Living for Others
Whether we consider Deborah (Judges 5:7) the deliverer of a nation in crisis, the wise woman (2 Samuel 20:16) who saved a city from slaughter, the unnamed little maid (2 Kings 5:3) who directed Namaan the leper to the prophet for cleansing, Abigail (1 Samuel 25:28) who averted David the king from self-avenging, or the woman (Mark 14:8) who did what she could, these heroines, known and unknown on earth, this is true: they were invaluable to the advancement of the kingdom of God in honor, truth, character, and devotion.
The woman in this consideration was marked by devotion, zeal, and godly ambition to honor her Lord; but this came with a price tag. This notable woman wove a pattern of good works for all to observe. Many will rise and call her blessed. She left a legacy to our world. That legacy could be summed up in one word: others. The life story of Catherine Booth is fascinating; she was a most remarkable woman when we consider her many infirmities, but she was a true overcomer, living a victorious life in adverse circumstances. Some might call it “pluck,” but it was “passion.” Some may say she was “forceful,” but it was “faith.”
We are moved in spirit as we ponder this delicate, oft-bedridden woman, who put her whole life in the hands of God. Though a fragile vessel, she was mightily used in noble and self-sacrificing service. She had a serious spinal condition and in addition to this she developed tuberculosis. She oftentimes had to lie flat on her back for long periods and this curtailed her education. In her confinement (before twelve years of age) with her brilliant mind she had read through the Bible eight times and this was in her unconverted days. Unable to attend school, she turned to reading theology and became intrigued reading Charles Finney’s Revival Lectures. This again was before conversion! There is no doubt God had His eye upon this young woman. At the age of seventeen she was convicted of sin and received Christ as Savior and Lord, an unforgettable day in her life that resulted in a complete change! In those days, conversion was not only an inward work of God, but a changed life! 0, for a return of this in our day! In her early Christian years with her bodily afflictions she commenced to write letters, and from her pen flowed messages to hundreds reaching every strata of society. She even had correspondence with Queen Victoria. She was an amazing witness for her Lord. She also learned on a sick bed the comfort of the Scriptures in her afflictions. The text on her wall spoke volumes to her all her life; “My grace is sufficient for thee.” Herein lay her strength to go on!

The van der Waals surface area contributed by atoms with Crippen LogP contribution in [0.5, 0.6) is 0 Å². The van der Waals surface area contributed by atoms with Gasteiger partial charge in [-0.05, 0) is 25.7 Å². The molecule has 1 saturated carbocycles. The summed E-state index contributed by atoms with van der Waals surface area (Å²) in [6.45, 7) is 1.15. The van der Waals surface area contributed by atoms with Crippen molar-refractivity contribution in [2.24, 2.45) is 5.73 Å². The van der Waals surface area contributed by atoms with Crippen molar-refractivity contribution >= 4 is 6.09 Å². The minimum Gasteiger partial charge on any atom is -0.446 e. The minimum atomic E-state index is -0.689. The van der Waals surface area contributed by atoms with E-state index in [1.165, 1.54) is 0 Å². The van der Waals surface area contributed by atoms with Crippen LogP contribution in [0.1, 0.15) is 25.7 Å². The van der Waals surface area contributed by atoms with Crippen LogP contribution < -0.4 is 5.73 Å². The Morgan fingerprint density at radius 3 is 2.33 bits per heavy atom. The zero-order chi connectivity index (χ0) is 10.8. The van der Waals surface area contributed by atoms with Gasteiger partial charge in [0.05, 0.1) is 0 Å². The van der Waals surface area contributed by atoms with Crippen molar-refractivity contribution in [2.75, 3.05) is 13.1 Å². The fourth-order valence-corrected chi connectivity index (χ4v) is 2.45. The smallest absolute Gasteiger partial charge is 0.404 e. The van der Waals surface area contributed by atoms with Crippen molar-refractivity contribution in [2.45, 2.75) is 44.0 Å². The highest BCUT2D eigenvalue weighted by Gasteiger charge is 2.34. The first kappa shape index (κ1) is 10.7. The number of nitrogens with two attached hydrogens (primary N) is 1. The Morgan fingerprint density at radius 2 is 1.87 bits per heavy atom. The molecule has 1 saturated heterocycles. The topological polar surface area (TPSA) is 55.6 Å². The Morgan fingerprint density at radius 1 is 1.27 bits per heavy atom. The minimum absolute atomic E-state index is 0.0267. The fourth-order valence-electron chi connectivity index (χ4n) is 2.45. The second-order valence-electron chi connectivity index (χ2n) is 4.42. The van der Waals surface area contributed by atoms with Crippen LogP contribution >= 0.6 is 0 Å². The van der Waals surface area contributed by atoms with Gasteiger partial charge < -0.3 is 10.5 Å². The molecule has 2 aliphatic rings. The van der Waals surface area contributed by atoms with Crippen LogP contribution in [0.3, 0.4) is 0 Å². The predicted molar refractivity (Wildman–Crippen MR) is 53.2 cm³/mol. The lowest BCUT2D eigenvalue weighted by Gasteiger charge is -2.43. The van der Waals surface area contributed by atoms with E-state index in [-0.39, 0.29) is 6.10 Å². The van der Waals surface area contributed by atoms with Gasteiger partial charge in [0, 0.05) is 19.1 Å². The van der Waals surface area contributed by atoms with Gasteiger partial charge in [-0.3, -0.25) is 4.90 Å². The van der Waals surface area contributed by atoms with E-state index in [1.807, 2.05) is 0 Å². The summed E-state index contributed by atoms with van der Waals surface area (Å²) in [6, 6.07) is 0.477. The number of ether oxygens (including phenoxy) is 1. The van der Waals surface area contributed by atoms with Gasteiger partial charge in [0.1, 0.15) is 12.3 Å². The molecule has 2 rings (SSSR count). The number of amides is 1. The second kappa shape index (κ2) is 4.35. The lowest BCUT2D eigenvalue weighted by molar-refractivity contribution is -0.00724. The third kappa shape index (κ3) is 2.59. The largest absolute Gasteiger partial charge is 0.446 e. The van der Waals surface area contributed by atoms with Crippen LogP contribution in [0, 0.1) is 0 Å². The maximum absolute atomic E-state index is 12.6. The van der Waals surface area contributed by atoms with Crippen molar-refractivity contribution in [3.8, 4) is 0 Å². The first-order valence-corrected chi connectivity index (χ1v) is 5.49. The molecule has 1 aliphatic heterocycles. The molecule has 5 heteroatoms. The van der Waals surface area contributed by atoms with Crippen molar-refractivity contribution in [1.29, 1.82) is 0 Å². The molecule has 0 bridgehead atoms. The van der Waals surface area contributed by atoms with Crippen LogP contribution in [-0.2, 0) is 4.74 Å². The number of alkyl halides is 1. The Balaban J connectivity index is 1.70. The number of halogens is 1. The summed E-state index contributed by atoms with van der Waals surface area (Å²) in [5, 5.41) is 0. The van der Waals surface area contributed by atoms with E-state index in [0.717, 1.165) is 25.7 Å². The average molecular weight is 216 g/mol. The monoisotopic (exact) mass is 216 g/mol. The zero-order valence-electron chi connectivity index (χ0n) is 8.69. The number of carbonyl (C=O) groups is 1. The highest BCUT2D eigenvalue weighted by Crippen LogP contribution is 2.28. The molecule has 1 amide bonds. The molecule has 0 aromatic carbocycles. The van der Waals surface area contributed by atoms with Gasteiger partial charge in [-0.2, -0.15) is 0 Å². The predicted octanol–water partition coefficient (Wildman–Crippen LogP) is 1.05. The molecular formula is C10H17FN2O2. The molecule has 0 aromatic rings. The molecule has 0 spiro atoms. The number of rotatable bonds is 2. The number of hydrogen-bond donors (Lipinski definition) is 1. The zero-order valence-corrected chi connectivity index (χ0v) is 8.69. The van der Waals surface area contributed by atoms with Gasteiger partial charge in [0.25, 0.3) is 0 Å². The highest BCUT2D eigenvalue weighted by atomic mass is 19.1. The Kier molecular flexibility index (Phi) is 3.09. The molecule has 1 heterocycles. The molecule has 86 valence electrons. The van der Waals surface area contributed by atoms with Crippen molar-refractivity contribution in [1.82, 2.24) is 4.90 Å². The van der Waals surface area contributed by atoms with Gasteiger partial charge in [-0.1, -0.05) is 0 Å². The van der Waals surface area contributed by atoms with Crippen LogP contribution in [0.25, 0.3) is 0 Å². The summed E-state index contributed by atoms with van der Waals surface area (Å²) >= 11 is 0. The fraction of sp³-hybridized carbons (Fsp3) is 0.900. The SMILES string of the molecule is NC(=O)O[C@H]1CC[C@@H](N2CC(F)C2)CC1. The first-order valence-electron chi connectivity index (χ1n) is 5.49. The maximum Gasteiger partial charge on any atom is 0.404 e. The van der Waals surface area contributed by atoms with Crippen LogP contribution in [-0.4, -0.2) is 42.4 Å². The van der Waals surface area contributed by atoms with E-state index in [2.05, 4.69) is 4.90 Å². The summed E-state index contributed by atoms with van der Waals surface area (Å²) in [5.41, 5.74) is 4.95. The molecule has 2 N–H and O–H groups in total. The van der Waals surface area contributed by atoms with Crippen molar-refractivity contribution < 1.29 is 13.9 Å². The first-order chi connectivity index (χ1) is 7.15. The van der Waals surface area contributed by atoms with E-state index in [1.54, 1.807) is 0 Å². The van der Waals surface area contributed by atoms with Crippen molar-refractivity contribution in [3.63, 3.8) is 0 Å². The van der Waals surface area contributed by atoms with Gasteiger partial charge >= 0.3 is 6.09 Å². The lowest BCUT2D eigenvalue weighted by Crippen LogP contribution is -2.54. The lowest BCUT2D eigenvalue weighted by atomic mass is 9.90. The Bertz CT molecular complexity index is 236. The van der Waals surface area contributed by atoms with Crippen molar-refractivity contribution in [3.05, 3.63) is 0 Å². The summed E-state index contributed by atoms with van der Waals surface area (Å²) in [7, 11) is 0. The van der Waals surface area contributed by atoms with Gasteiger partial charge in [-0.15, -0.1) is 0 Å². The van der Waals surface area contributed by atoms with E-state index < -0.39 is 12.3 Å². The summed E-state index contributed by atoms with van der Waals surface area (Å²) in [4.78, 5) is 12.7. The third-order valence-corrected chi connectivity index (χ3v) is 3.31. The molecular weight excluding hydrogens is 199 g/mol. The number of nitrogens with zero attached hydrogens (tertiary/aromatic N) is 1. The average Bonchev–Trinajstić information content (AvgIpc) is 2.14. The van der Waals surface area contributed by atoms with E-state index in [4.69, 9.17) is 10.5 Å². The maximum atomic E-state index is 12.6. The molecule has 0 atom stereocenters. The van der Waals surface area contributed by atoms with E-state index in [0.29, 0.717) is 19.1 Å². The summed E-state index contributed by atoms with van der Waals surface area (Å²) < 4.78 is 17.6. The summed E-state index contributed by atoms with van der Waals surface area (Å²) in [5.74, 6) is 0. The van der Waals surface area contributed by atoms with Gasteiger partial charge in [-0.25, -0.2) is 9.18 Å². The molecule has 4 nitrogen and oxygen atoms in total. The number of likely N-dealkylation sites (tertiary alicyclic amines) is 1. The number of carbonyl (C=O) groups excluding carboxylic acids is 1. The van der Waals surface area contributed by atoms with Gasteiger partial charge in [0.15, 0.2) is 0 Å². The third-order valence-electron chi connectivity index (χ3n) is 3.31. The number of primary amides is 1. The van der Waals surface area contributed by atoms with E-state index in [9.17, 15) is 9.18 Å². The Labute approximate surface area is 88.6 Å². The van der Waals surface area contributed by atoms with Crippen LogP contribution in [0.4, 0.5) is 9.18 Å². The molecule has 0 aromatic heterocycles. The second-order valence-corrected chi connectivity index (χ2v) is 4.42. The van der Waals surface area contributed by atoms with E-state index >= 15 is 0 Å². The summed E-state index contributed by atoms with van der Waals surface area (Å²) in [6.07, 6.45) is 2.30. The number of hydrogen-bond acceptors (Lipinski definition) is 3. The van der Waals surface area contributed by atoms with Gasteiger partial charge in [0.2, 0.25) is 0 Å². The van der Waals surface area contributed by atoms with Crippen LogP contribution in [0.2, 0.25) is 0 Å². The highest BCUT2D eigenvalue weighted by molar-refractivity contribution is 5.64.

In the kindness of God she made some recovery in health and married a fine Christian man. This happy union resulted in four children. They both threw their hearts into reaching out to others. This motto became their watchword! Hundreds were reached for eternity as the result of their tireless activities. However the strain of labor resulted in her confinement to bed once again; for the moment she was crushed, but Romans 8:28 became her stay: “All things work together for good to them that love God.” In these extreme adversities she took up her pen and eternity alone will reveal the untold blessing that flowed to others in salvation, encouragement, and comfort. When she recovered, she was busy, tirelessly going from house to house in visitation, witnessing for her Savior and Lord. It is also noteworthy that they moved on the principal of faith in God to supply their daily needs, and with four children to feed they were tested. God never failed! This woman epitomized Romans 12:1-3.
With all her weakness of body the Lord blessed her with an indomitable spirit to face her future with confidence. When she received the shattering news at the age of 59 that she had cancer, the doctor gave her two years to live. It was a dark day in her experience. Her husband was broken and willing to cancel all engagements in his evangelical work to be with her, but she objected with these memorable words, “You will do no such thing. There are too many lost souls not ready to die, I am ready.” This amazing woman extended her interests to all classes of society but in particular to the poor, the drunkards, and the criminals. She was overwhelmed by the love of God that reached out to the derelicts of society, the untouchable and the unreachable! She loved to reach out to criminals! Nearing the end of life’s journey while tenderly cared for by her daughter she said, “Emma, don’t forget the criminal you spoke to in jail. Tell him your mother, when dying, prayed for him.” What passion! This God-fearing sister was Dorcas-like, full of good works. “Others” was her motto and they must be reached for eternity! Her husband, when crossing the Atlantic to speak to a large Christian convention in New York, failed to fulfill his appointment owing to a storm that delayed arrival. He sent a telegram from the ship to be read at the convention and the chairman read it to a full hall, one word only was written in bold letters; that word was “Others.” They were both like-minded. May this word “others” have a deep impact upon us all.
“The tears of the sower and the song of the reaper will mingle together in joy by and by.”
Some of her last words were; “The waters are rising but so am I. I am not going under but over! Don’t be concerned about dying; go on living well and dying will be all right.” As she twisted painfully in her bed she exclaimed with her lips, “Emma! There is plenty of time. I have no train to catch! I have nothing to catch now – only the chariot.” When she could speak no longer she pointed to the text on the wall, “My grace is sufficient for thee.” We surely can learn lessons from those who poured out their lives for God. On October 4th 1890 this fine, godly, and winsome Christian lady went over the river to meet her Lord.